Do you think he is thinking about that and moving through his decisions based on what he might or might not know from James’s history? Yeah, there’s a little bit of truth to that. And Thomas has this code that he lives by. He has a hard line in the dirt of what’s right and what’s wrong, respect and disrespect. And he’s protective of Shea and their relationship. And he’s a soldier.
So there’s a order of who’s leading this whole outfit and who is it. So if you cross that, if you talk back to Shea or me, in front of all of these immigrants that we’re supposed to be leading, it breaks the chain of command. It’s like insubordination. And as the episodes go, you see the tension rising more between Shea, Thomas, and James.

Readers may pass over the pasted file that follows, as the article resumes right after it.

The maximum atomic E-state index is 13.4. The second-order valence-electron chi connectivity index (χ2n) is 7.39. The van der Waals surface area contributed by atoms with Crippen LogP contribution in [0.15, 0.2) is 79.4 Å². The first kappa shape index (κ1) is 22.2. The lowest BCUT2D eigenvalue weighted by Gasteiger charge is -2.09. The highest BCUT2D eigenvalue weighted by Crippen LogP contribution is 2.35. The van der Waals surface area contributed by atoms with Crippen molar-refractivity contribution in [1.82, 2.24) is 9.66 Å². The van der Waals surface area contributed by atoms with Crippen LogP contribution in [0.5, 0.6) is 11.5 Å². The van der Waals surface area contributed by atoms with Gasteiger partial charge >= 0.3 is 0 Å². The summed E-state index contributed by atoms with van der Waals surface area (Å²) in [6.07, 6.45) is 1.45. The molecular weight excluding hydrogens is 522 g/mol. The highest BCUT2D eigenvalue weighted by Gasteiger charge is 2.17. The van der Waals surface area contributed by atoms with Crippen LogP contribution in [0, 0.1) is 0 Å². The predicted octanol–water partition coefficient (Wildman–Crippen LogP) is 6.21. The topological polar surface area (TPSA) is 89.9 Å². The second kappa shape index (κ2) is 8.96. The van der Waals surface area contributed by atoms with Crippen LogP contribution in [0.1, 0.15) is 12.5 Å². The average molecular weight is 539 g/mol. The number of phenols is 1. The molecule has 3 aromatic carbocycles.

And it comes to a point to where it’s almost like, “If you don’t talk to them, I will. And make sure it sticks. Because if you don’t want to make it stick, I’ll make it stick. I’ll take care of this business.”
So once we figure out that we all need each other, like I said, us three turn into a machine working, trying to get everybody to where we’re going, but he could. Yeah, Thomas? There is a little bit of that.
He knows he was fighting on the other side, and he just keeps an eye on him. He sees how he moves. He doesn’t know if he trusts him yet, so that’s going to be fun to watch play out.
Carissa Pavlica is the managing editor and a staff writer and critic for TV Fanatic. She’s a member of the Critic’s Choice Association, enjoys mentoring writers, conversing with cats, and passionately discussing the nuances of television and film with anyone who will listen. Follow her on Twitter and email her here at TV Fanatic.